- Paris–Bellegarde–Geneva (–Lausanne)
- Paris–Belfort–Mulhouse–Basel (–Zurich)
- Regional services Paris–Montereau–Sens–Laroche-Migennes
- Regional services (Transilien) Paris–Melun–Moret–Nemours–Montargis
- Paris RER services A
- Saint-Germain-en-Laye–Nanterre-Universite–La Defense–Gare de Lyon–Vincennes–Boissy-Saint-Leger
- Cergy le Haut–Conflans–Sartrouville–La Defense–Gare de Lyon–Vincennes–Val-de-Fontenay–Marne-la-Vallee (Disneyland)
- Poissy–Sartrouville–La Defense–Gare de Lyon–Vincennes–Val-de-Fontenay–Marne-la-Vallee (Disneyland)
- Paris RER services D
- Creil–Orry-la-Ville–Goussainville–Saint Denis–Gare du Nord–Gare de Lyon–Combs-la-Ville–Melun
- Goussainville–Saint Denis–Gare du Nord–Gare de Lyon–Juvisy–Ris–Corbeil
- Châtelet–Gare de Lyon–Juvisy–Grigny–Corbeil–Malesherbes
- Gare de Lyon–Juvisy–Grigny–Corbeil–Melun
In films edit
The station has appeared in the following films:
- 1972: Travels with My Aunt, directed by George Cukor
- 1998: L'étudiante, Starring Sophie Marceau
- 2005: The Mystery of the Blue Train, an Hercule Poirot mystery novel by Agatha Christie (and its TV adaptation)
- 2007: Mr. Bean's Holiday, directed by Steve Bendelack
- 2010: The Tourist, directed by Florian Henckel von Donnersmarck
See also edit
- "Les Infos Pratiques: Paris Gare de Lyon" [Practical Info: Paris Gare de Lyon] (in French). SNCF. Retrieved 5 May 2023.
- Gare de Paris-Lyon in Geonames.org (cc-by)
- "Fréquentation en gares - SNCF Open Data". ressources.data.sncf.com (in French). Retrieved 29 November 2023.
- "Plan et orientation–Gare de Lyon". Retrieved 6 September 2015.
- Forcet, Roland (November 2015). "Embarcadère de Paris de la ligne de Paris à Lyon et à Marseille". Rails d'Autrefois - la revue du Cercle historique du rail français (in French) (12): 7–13. ISSN 2110-4522.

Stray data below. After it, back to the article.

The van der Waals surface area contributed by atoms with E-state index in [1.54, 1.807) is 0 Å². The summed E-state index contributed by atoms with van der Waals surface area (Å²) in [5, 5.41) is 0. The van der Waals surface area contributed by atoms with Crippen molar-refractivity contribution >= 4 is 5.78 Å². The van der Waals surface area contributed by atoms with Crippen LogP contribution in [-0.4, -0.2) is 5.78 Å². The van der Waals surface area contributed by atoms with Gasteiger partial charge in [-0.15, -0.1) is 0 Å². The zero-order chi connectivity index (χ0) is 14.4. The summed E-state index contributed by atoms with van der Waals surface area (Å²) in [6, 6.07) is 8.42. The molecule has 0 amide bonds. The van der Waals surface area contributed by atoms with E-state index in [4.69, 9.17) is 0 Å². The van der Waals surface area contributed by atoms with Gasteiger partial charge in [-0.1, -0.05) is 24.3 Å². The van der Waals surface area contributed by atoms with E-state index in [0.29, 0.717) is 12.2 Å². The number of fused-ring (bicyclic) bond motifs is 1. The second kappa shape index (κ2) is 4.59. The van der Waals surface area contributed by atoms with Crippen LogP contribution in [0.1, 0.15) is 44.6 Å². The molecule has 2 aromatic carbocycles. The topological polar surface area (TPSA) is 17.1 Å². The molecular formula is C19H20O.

- Garrigues, Jean (2010). "Boulanger, ou la fabrique de l'homme providentiel" (in French).
À la gare de Lyon, plus de 8 000 personnes l'attendent, d'après les rapports de la préfecture de police. […] La marée humaine défonce les grilles, submerge le service d'ordre et envahit les voies, et la locomotive emportant le général aura toutes les peines du monde à s'extraire de la foule, avec plus d'une heure et demie de retard.
- Tabeaud, Martine; Moriniaux, Vincent (1 April 2013). "Vers " les cieux imbéciles… où jamais il ne pleut "1". Géographie et cultures (85): 111–128. doi:10.4000/gc.2776. ISSN 1165-0354.
- Miller, Hannah (28 February 2020). "Fire breaks out near Paris' Gare de Lyon rail station, forces evacuation". CNBC. Retrieved 28 February 2020.
- Willsher, Kim (28 February 2020). "Gare de Lyon in Paris evacuated after fire outside station". The Guardian. ISSN 0261-3077. Retrieved 28 February 2020.